Over the last couple of years, a number of traditional news publishers that have announced layoffs, buyouts and staff cuts, including The New York Times. As veterans like Stuart Elliot and Bill Carter leave the field, we are losing reporters with many decades of hard-won professional experience and insight into their chosen areas of expertise.


This will have a huge impact on our work as communicators. Reporters with less experience may not be able to quickly deliver the high quality of reporting and news gathering compared to those veterans. More time will have to be spent by us, as well as our clients, to educate them and provide context for milestones and changes in the industry. Already busy C-suite executives may not want to engage with reporters who need more time and education to get up to speed.


This change in the news environment opens a vacuum in terms of original analysis and expert opinion in newspapers and magazines. Going forward, news outlets may start to rely more on company-affiliated experts to provide this analysis via content such as contributed essays and opinion pieces. As long as there is transparency that the commentator is an executive at a firm, readers will know to filter their analysis and point of view, keeping in mind which interests they are representing, and what agenda is behind their stance. The advantage for the corporation or the individual is that they can convey a lot about the company or the cause, in their own words, unfiltered by a journalist.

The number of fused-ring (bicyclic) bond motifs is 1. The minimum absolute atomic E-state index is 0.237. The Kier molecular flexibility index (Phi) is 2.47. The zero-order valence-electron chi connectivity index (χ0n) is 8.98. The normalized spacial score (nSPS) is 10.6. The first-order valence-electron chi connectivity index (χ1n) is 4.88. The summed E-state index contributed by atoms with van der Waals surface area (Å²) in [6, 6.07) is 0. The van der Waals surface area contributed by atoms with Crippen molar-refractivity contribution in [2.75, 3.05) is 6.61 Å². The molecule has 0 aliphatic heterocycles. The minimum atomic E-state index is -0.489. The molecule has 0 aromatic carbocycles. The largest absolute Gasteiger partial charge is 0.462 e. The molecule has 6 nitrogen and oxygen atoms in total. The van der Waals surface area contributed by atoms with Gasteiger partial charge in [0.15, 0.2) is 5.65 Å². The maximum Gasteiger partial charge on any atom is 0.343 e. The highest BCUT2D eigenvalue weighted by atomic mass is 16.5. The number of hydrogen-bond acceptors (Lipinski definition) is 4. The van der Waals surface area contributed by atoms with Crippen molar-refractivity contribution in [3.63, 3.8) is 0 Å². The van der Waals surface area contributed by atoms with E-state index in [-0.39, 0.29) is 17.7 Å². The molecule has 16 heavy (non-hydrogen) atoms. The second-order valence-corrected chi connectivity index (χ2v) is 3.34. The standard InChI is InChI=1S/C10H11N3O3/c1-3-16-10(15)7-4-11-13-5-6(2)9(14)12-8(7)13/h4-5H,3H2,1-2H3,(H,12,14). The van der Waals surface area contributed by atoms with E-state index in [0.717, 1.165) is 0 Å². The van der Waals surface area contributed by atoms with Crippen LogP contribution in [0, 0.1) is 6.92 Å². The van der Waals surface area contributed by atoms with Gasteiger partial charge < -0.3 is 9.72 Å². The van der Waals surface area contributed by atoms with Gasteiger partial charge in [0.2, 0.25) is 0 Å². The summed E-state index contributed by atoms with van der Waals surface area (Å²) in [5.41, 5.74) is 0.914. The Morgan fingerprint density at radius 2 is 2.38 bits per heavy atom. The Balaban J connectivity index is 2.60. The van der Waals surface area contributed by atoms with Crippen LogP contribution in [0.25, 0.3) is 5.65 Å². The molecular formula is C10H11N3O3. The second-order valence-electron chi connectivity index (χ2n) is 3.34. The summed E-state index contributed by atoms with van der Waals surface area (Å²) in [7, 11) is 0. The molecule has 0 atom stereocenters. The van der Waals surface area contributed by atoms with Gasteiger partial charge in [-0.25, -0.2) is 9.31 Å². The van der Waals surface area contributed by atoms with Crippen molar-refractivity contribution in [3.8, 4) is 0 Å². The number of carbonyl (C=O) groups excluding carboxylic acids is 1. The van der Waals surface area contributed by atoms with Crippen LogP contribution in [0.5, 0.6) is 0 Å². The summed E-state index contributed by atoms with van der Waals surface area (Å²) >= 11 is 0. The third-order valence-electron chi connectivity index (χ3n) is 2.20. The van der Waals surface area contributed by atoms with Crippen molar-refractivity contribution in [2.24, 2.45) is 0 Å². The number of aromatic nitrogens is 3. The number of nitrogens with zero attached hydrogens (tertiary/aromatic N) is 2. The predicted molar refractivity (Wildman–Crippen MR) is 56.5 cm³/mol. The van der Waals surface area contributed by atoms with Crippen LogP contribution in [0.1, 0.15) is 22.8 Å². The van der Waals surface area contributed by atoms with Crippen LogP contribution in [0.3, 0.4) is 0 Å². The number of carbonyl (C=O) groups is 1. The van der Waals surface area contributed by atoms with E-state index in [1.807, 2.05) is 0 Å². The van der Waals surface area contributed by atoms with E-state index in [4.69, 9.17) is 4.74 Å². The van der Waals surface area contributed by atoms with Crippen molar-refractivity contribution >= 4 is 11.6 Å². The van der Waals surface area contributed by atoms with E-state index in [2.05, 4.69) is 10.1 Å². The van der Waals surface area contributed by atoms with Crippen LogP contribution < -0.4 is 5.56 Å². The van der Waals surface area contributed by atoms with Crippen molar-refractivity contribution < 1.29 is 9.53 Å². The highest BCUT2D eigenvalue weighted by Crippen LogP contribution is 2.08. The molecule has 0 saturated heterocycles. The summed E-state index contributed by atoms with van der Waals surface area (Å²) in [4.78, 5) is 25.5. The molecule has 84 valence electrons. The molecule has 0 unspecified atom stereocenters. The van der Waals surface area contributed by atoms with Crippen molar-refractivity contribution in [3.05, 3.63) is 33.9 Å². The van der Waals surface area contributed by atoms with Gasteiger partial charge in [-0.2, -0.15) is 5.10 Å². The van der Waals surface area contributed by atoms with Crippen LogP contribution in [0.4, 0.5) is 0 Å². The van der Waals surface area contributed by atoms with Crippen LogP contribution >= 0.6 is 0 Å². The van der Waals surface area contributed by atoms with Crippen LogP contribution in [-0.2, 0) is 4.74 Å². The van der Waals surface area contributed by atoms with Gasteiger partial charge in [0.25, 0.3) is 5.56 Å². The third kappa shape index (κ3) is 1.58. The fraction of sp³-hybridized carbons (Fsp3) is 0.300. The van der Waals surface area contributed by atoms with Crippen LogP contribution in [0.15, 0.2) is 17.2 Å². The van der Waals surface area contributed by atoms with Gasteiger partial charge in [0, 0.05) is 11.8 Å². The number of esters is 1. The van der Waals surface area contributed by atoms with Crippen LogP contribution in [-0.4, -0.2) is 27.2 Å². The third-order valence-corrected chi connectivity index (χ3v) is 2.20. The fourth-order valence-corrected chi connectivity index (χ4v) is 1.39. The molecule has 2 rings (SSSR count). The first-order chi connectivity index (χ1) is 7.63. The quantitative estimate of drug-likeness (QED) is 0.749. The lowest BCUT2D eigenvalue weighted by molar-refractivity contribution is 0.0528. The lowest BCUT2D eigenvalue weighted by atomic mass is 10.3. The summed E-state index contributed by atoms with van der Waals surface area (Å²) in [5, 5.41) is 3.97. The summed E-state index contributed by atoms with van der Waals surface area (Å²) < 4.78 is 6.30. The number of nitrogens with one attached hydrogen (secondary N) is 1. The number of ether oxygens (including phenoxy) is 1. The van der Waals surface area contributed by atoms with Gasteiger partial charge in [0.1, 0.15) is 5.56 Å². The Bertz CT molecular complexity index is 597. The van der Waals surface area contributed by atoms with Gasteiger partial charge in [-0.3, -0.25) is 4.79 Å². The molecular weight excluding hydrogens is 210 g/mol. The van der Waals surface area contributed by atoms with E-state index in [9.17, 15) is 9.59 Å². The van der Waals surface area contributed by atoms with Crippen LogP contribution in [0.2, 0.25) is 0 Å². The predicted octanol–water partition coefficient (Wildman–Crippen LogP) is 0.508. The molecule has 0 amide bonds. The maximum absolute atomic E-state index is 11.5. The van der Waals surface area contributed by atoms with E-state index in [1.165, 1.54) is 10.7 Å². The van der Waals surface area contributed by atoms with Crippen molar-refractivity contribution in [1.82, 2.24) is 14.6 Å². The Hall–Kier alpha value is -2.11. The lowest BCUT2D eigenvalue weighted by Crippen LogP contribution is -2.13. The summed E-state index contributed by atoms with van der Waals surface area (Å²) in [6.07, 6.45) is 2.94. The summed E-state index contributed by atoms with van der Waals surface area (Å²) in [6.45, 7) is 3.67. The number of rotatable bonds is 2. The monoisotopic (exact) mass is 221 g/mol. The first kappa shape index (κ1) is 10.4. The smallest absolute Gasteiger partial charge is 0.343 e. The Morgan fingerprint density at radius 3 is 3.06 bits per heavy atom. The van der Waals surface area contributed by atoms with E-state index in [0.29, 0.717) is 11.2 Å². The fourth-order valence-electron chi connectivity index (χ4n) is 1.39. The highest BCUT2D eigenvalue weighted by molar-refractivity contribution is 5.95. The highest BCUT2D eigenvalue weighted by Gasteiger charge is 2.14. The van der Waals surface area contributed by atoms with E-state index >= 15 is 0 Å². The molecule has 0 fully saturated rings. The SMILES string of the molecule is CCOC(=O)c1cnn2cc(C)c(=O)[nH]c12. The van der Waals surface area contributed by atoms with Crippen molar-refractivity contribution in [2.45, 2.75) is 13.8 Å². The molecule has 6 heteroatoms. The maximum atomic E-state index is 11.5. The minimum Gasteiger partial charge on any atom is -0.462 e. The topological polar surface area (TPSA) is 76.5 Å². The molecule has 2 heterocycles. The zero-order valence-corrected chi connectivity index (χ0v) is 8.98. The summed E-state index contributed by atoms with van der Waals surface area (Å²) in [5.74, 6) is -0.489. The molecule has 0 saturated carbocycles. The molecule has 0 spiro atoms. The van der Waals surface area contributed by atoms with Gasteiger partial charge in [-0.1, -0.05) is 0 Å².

Another opportunity is via content that is completely under a firm’s control, like its corporate news room, and through channels such as LinkedIn, YouTube or even Twitter. Companies like Genentech and GE and most recently Johnson and Johnson have realized this potential and invested heavily in developing and publishing engaging content to directly tell their own story to their most important audiences. This ties in well to how the public is now consuming news and content— the majority of news consumption is now through online sources and through social media. A huge advantage of this approach is that it is possible to convey a point of view even around difficult or nuanced subjects in a forthright and transparent manner. This can only add to a firm’s reputation.


As the news environment changes and traditional means of public relations are more difficult to achieve, we have to constantly strive to identify emerging channels to tell our client’s story in an authentic and engaging manner.



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